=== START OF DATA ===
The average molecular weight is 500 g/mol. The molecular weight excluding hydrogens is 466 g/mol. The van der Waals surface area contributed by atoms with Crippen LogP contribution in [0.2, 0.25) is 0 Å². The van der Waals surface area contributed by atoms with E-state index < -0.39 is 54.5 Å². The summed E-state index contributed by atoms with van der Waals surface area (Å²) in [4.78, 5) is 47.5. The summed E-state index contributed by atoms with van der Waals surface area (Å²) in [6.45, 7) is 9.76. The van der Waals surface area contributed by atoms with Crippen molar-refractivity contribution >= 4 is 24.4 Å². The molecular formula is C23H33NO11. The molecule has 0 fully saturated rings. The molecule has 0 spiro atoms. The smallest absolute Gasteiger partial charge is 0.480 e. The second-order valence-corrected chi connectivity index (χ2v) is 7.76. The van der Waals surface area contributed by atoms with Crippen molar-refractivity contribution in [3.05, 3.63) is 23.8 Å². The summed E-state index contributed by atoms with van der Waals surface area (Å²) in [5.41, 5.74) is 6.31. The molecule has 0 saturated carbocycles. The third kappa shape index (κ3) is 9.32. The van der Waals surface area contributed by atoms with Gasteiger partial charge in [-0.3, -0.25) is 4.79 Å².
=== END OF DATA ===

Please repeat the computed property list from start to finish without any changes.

The average molecular weight is 500 g/mol. The molecular weight excluding hydrogens is 466 g/mol. The van der Waals surface area contributed by atoms with Crippen LogP contribution in [0.2, 0.25) is 0 Å². The van der Waals surface area contributed by atoms with E-state index < -0.39 is 54.5 Å². The summed E-state index contributed by atoms with van der Waals surface area (Å²) in [4.78, 5) is 47.5. The summed E-state index contributed by atoms with van der Waals surface area (Å²) in [6.45, 7) is 9.76. The van der Waals surface area contributed by atoms with Crippen molar-refractivity contribution >= 4 is 24.4 Å². The molecular formula is C23H33NO11. The molecule has 0 fully saturated rings. The molecule has 0 spiro atoms. The smallest absolute Gasteiger partial charge is 0.480 e. The second-order valence-corrected chi connectivity index (χ2v) is 7.76. The van der Waals surface area contributed by atoms with Crippen molar-refractivity contribution in [3.05, 3.63) is 23.8 Å². The summed E-state index contributed by atoms with van der Waals surface area (Å²) in [5.41, 5.74) is 6.31. The molecule has 0 saturated carbocycles. The third kappa shape index (κ3) is 9.32. The van der Waals surface area contributed by atoms with Gasteiger partial charge in [-0.3, -0.25) is 4.79 Å².